Automotive 2.0: The new road ahead to autonomous vehicles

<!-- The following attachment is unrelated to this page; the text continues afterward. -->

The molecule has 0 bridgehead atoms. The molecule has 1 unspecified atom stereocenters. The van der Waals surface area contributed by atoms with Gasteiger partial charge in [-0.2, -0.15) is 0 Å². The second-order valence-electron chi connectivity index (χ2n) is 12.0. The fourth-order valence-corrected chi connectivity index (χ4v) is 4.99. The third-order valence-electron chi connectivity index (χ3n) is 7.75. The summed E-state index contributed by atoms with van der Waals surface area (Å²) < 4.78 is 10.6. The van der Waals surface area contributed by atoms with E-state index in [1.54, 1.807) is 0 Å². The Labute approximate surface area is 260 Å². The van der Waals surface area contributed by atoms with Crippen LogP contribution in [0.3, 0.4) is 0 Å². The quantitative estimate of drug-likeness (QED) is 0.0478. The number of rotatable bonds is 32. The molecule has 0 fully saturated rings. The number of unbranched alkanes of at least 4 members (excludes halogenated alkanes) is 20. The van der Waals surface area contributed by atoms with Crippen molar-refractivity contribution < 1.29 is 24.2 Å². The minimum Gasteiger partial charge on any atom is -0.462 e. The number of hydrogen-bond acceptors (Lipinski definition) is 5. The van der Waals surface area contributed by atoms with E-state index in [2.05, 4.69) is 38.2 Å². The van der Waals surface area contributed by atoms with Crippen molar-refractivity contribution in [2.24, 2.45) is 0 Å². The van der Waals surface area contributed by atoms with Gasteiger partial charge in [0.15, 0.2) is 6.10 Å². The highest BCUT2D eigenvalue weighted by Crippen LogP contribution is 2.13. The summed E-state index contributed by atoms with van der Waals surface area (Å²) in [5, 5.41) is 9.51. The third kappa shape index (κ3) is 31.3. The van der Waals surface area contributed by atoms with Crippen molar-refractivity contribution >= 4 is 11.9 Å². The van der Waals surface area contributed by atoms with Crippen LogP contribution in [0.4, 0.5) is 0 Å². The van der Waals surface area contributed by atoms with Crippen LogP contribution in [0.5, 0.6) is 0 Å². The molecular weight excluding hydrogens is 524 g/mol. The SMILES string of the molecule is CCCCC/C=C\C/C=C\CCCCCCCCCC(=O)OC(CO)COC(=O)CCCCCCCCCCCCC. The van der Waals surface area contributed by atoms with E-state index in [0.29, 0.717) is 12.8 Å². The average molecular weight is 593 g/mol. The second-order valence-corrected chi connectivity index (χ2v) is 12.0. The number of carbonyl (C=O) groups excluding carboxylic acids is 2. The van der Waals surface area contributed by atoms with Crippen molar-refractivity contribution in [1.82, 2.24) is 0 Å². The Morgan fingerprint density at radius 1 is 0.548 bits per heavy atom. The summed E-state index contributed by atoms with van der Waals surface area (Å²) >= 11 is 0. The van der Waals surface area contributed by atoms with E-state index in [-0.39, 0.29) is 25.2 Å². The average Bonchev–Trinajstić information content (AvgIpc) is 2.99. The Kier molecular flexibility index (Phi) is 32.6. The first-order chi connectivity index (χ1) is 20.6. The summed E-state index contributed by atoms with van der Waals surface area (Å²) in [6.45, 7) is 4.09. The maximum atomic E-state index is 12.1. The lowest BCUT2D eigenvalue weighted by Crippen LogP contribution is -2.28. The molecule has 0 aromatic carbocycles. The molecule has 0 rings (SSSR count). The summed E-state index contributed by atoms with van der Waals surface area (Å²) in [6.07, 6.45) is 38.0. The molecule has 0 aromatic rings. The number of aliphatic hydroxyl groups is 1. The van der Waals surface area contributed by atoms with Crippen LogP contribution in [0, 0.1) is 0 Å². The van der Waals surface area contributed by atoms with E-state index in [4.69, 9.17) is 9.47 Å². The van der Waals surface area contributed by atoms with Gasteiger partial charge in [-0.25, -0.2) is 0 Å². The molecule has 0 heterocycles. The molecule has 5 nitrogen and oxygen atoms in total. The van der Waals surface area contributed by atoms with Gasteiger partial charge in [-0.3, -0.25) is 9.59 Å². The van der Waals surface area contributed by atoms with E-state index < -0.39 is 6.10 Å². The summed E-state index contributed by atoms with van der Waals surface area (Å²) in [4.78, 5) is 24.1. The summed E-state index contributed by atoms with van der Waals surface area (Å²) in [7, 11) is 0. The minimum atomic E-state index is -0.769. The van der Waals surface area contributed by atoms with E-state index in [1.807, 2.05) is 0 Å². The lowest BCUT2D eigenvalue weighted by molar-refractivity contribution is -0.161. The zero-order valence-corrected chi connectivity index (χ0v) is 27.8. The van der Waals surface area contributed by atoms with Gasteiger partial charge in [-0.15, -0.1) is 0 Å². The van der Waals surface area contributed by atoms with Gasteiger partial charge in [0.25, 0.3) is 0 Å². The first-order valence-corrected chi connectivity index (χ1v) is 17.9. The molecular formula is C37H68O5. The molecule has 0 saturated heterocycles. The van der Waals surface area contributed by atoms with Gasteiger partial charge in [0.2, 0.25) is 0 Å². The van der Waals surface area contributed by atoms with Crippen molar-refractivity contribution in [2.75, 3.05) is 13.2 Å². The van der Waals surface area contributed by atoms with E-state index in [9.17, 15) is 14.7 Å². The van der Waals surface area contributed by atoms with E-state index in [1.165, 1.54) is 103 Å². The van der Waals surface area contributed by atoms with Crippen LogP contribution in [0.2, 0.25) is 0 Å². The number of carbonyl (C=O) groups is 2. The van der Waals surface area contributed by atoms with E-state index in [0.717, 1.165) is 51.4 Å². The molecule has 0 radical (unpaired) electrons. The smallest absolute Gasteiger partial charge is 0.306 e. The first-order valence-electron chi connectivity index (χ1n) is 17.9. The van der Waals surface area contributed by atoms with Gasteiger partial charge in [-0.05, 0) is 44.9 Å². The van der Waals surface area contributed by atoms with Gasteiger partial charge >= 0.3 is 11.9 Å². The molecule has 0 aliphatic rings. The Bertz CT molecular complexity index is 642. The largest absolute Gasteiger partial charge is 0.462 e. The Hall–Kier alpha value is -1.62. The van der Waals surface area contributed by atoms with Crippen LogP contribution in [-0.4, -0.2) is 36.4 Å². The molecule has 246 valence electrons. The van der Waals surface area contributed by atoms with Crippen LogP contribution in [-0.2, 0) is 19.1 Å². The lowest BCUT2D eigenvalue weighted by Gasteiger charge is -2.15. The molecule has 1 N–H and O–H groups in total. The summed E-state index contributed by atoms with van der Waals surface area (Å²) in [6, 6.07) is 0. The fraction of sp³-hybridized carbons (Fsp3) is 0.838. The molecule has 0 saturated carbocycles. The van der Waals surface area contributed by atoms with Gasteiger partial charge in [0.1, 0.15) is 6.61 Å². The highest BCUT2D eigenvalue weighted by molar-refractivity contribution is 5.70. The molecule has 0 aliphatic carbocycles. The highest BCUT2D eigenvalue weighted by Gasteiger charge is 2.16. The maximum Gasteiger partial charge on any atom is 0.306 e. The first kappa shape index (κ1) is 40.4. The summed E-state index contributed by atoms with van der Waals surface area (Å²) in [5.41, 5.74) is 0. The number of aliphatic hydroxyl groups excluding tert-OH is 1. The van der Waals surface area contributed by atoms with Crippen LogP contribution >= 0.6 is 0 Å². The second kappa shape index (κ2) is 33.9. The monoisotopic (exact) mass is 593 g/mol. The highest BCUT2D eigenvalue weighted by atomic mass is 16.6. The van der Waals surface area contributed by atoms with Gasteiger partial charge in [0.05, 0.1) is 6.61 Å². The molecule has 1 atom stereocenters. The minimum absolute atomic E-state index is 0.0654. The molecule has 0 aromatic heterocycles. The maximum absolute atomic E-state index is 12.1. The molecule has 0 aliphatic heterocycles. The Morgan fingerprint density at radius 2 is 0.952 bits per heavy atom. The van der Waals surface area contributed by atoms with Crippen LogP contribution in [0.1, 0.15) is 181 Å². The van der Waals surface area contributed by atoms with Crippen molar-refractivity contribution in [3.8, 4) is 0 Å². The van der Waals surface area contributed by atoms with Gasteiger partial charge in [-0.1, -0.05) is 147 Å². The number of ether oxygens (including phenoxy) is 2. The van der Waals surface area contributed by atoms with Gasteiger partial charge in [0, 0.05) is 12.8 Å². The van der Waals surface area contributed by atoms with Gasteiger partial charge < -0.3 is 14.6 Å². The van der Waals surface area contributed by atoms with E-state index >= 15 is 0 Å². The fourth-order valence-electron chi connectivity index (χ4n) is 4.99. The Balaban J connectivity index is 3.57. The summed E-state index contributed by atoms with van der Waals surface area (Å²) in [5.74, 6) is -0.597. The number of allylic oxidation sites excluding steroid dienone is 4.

first_imgWe are witnessing the rebirth of the automobile. It’s quite remarkable if we press pause to think about it. One could argue that much hasn’t changed since the first true gasoline-powered automobile was patented in July 1886 by Karl Benz. Now in the early 21st century, Google (now Waymo), Tesla, Mercedes-Benz, BMW, Lexus, Ford, Volvo among others, are racing to market self-driving vehicles that will redefine our relationship with automobiles and the entire transportation industry as we know it.2021: That’s the year auto manufacturers have promised fully autonomous vehicles on the road. Unless you ask Ford, then that year is 2026. With the increasing level of activity in the autonomous space, and more companies, products, and partnerships expected to enter the fray, mapping the ecosystem proves a complex and ongoing commitment.See also: A pre-CES look at autonomous vehicles in 2017I spent the better part of 2016 and 2017 sifting through the entire ecosystem of self-driving manufacturers, automakers, startups, and investments to get an understanding of the companies and the trends driving the future of self-driving vehicles.The race to 2021 (or 2026) is officially the latest tech gold rush. With the incredible flurry of activity, that date is also ambitious considering the sheer volume of technological, societal and also governmental challenges to solve between now and then. The opportunities for innovation and invention are great for anyone working on those fronts. This is one of the reasons I set out to chart the territory.Among the mammoth challenges I faced in doing so was the process of capturing and organizing a constantly evolving industry of incumbent, new and emerging players. The resulting trend report, “The Race to 2021: The State of Autonomous Vehicles and a ‘Who’s Who’ of Industry Drivers,” tracked close to 80 companies in 11 distinct categories across 19 market applications.2021 or 2026, access to autonomous vehicles by the masses overnight is not as close as it sounds. Initial applications for self-driving cars will be strewn across vertical applications, limited to fixed public transit courses, university and business campuses, warehouses, military applications, construction, farms and fields, and inner-city transportation services where infrastructure and pedestrian laws have been adapted for safety. Over time, self-driving applications will expand as technology advances and prices come down. Initially, we identified 19 applications, but autonomous technology creates a new platform for inventors and entrepreneurs to define new mobile services…not just cars that drive themselves.To get from where we are today to the future, it helps to see the roads clearly. There are some givens but more so, many unknowns on this journey. It takes perspective, imagination and tremendous expertise to pave new roads. There are many challenges and opportunities ahead.Vehicles as Platforms – Opening up new revenue opportunitiesStartups and technology leaders are driving the accelerated innovation in autonomous technology, forcing incumbents to partner, acquire, or ramp up R&D to compete (e.g. BMW and Baidu; Fiat Chrysler and Waymo, an Alphabet company; and GM and Lyft). Toyota, Intel, and Mercedes-Benz have dedicated business units. Automakers are essentially getting into the software/hardware and utility business as future profits will depend less on manufacturing, selling and financing automobiles and more on monetizing driving and the free time passengers will have on their hands (instead of a steering wheel).Progressive automakers are repositioning their future foci away from just “making cars” to becoming mobility services and sharing companies, i.e. BMW, Daimler, Fiat-Chrysler, Ford, GM, Mercedes, Nissan, Tesla, VW, et al. To this trend, ride/hail companies are also attracting investments from traditional automakers to develop next-generation autonomous services.Cities must become smarter While automakers are racing to 2021 for the release of autonomous vehicles, hurdles beyond technology are also tied to the lack of city infrastructure, modernization and policies.Collaboration accelerates innovationIn what’s viewed as an atypical move, several competitive automakers are sharing mapping and environmental data to expedite the arrival of self-driving cars.Without doing so, automakers need to invest in costly third-party or proprietary technology, which requires thorough testing and results in longer development timelines.As Automotive 2.0 approaches, new jobs are being created along the way Leading automakers are struggling to attract and retain expertise and are “acqui-hiring” startups through acquisition, partnership or investment to get talent and accelerate development. Companies are racing to hire those proficient in AI, machine learning, robotics, and deep learning. Since the entire idea of the car is evolving, the design of cockpits, services, and interiors overall are ripe for innovation. This will create a need for designers, UX/UI specialists, and architects to re-imagine passenger experiences.3D mapping literally paves the way to the future of self-driving vehiclesMapping software has emerged as its own category among technology providers in the autonomous space, as 3D terrain mapping is a critical component to the effectiveness and safety of self-driving cars as they navigate their environments. Every curb, lane marking, traffic lights and signs, buildings, intersections, services, must be rendered in 3D to create a digital network and location index. Doing so, gives cars the ability to see the road in all conditions.Cars will become intelligent and create a virtual hive mind to improve transportationUnlike the interoperability conundrum facing the IoT industry, autonomous cars will be able to talk to one another (Vehicle-to-Vehicle aka V2V) to share road and environmental data. For example, cars will be able to report obstacles or hazards to following vehicles to optimize routes and prevent accidents. Additionally, Vehicle-to-Everything (V2X) capabilities with allow for the exchange of information between vehicles and infrastructure and application services.Vehicles become data centersEvery aspect of the vehicle and its environment is generating unprecedented levels of data. Its estimated that one car will use 4,000GB of data per day. Machine learning, AI, deep learning, and data science overall, is need to translate everything into value. This will lead to improved or new services, increased safety, new conveniences, better parking, greater fuel efficiency, faster delivery times, cheaper insurance, integrated payment systems, personalized experiences, and disruptive innovation.Most consumers are not ready to give up drivingConsumers are skeptical and even wary of robot cars. Many believe that self-driving cars are inevitable but are content with driving. Concurrently, experts and consumers are concerned about the ethics of artificial intelligence in times of dire need.To help, automakers are ramping up their respective PR machines to introduce a more approachable narrative. New vehicles are also shipping with early driver-assist semi-autonomous features such as emergency braking, lane changing, self-parking, etc., to ease consumers into the future one feature at a time.Self-driving features is not enough to earn consumer trustConsumers are also wary of autonomous cars because they are not human. Consumers cite trust issues, fear, and ethics as reasons they have a hard time embracing the future. Cars become machines rather than traditional representations of status, ownership and pride. Consumers are aware that in certain scenarios, cars are programmed to react in ways that may injure or terminate other human beings. Automakers will need to tame fears and humanize the technologies before fully autonomous vehicle release and adoption is feasible.Social science can help humanize robot cars In addition to data science, social science is also becoming prevalent in autonomous development. Automakers such as Nissan and Audi are hiring anthropologists and social scientists to help build intelligent vehicles that can think and act more human. The aim is to teach self-driving cars to act more human in their control and on-road actions (e.g. honking, signaling other people or vehicles, moving closer to lane marketing before switching lanes). The idea is for vehicles to communicate intent and personality with pedestrians, cyclists, and other drivers.Autonomous car makers are also becoming data companiesCars are servers on wheels. Carmakers will also become data companies, borrowing cues from Apple, Google, and Facebook to convert data into insights and customize consumer services to deliver value-added experiences. Companies such as BMW iVentures and Toyota Research Institute are already partnering with data startups such as Nauto to share driver data as a means of more rapidly improving autonomous vehicle systems.Automotive 2.0: Redefining the Car for a New Generation of Services and ValueSelf-driving vehicles are coming soon via a self-driving truck (I’m sure). It’s not just about reacting to or living with them. It’s understanding the pieces that make up a new platform for transportation and mobile services.Even though we can neatly see the 11 categories of companies driving us toward a new future and the role they play in doing so, the incredible amount of technology, invention, design, and economies of scale happening under the hood is as or more important than the drivetrain itself. Add to that the incredible amount of innovation still coming to bring capabilities and prices to selast_img